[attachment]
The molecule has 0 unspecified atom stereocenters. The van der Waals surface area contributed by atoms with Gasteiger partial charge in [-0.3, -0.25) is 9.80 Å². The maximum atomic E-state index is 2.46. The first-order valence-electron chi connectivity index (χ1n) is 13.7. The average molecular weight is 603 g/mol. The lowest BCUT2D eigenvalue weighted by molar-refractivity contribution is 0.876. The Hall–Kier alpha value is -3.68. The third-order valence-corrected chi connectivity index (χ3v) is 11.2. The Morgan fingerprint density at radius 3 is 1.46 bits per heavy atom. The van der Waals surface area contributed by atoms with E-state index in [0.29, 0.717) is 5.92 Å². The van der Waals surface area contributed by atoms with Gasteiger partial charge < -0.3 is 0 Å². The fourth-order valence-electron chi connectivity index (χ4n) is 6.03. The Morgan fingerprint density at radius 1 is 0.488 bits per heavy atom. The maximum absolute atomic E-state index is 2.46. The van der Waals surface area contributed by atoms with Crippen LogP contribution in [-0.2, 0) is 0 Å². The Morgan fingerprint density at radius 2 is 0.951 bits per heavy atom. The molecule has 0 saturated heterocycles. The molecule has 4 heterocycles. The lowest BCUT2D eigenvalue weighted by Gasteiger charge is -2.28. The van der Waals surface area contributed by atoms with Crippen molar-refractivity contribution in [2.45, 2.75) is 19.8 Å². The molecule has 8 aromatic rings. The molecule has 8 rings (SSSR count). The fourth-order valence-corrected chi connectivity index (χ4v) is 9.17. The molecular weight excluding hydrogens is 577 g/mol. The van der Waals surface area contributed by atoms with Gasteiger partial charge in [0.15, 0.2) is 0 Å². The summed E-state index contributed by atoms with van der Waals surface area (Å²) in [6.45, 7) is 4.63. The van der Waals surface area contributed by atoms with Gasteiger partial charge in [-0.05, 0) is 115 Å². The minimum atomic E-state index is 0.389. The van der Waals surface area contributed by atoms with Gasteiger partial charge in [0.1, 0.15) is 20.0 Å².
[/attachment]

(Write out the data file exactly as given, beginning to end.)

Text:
The molecule has 0 unspecified atom stereocenters. The van der Waals surface area contributed by atoms with Gasteiger partial charge in [-0.3, -0.25) is 9.80 Å². The maximum atomic E-state index is 2.46. The first-order valence-electron chi connectivity index (χ1n) is 13.7. The average molecular weight is 603 g/mol. The lowest BCUT2D eigenvalue weighted by molar-refractivity contribution is 0.876. The Hall–Kier alpha value is -3.68. The third-order valence-corrected chi connectivity index (χ3v) is 11.2. The Morgan fingerprint density at radius 3 is 1.46 bits per heavy atom. The van der Waals surface area contributed by atoms with E-state index in [0.29, 0.717) is 5.92 Å². The van der Waals surface area contributed by atoms with Gasteiger partial charge < -0.3 is 0 Å². The fourth-order valence-electron chi connectivity index (χ4n) is 6.03. The Morgan fingerprint density at radius 1 is 0.488 bits per heavy atom. The maximum absolute atomic E-state index is 2.46. The van der Waals surface area contributed by atoms with Crippen LogP contribution in [-0.2, 0) is 0 Å². The Morgan fingerprint density at radius 2 is 0.951 bits per heavy atom. The molecule has 0 saturated heterocycles. The molecule has 4 heterocycles. The lowest BCUT2D eigenvalue weighted by Gasteiger charge is -2.28. The van der Waals surface area contributed by atoms with Crippen molar-refractivity contribution in [2.45, 2.75) is 19.8 Å². The molecule has 8 aromatic rings. The molecule has 8 rings (SSSR count). The fourth-order valence-corrected chi connectivity index (χ4v) is 9.17. The molecular weight excluding hydrogens is 577 g/mol. The van der Waals surface area contributed by atoms with Gasteiger partial charge in [0.15, 0.2) is 0 Å². The summed E-state index contributed by atoms with van der Waals surface area (Å²) in [6.45, 7) is 4.63. The van der Waals surface area contributed by atoms with Gasteiger partial charge in [-0.05, 0) is 115 Å². The minimum atomic E-state index is 0.389. The van der Waals surface area contributed by atoms with Gasteiger partial charge in [0.1, 0.15) is 20.0 Å².